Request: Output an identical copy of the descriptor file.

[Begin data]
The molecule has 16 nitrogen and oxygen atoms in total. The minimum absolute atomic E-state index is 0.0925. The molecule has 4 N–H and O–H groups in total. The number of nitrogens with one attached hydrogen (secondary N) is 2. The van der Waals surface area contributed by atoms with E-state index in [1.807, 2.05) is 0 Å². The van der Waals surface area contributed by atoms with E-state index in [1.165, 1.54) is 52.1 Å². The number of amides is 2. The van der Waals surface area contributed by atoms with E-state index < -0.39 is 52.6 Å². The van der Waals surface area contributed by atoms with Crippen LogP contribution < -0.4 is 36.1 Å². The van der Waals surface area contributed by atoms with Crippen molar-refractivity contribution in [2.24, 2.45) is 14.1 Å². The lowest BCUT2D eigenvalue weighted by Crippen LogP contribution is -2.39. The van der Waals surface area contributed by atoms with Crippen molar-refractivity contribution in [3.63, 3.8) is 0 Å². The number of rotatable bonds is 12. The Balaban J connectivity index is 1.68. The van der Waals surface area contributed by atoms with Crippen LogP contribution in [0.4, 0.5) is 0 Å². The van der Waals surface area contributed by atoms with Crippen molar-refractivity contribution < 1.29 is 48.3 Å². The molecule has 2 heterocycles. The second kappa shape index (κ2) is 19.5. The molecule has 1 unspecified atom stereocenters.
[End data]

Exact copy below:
The molecule has 16 nitrogen and oxygen atoms in total. The minimum absolute atomic E-state index is 0.0925. The molecule has 4 N–H and O–H groups in total. The number of nitrogens with one attached hydrogen (secondary N) is 2. The van der Waals surface area contributed by atoms with E-state index in [1.807, 2.05) is 0 Å². The van der Waals surface area contributed by atoms with E-state index in [1.165, 1.54) is 52.1 Å². The number of amides is 2. The van der Waals surface area contributed by atoms with E-state index < -0.39 is 52.6 Å². The van der Waals surface area contributed by atoms with Crippen LogP contribution < -0.4 is 36.1 Å². The van der Waals surface area contributed by atoms with Crippen molar-refractivity contribution in [2.24, 2.45) is 14.1 Å². The lowest BCUT2D eigenvalue weighted by Crippen LogP contribution is -2.39. The van der Waals surface area contributed by atoms with Crippen molar-refractivity contribution in [3.63, 3.8) is 0 Å². The number of rotatable bonds is 12. The Balaban J connectivity index is 1.68. The van der Waals surface area contributed by atoms with Crippen LogP contribution in [0.4, 0.5) is 0 Å². The van der Waals surface area contributed by atoms with Crippen molar-refractivity contribution < 1.29 is 48.3 Å². The molecule has 2 heterocycles. The second kappa shape index (κ2) is 19.5. The molecule has 1 unspecified atom stereocenters.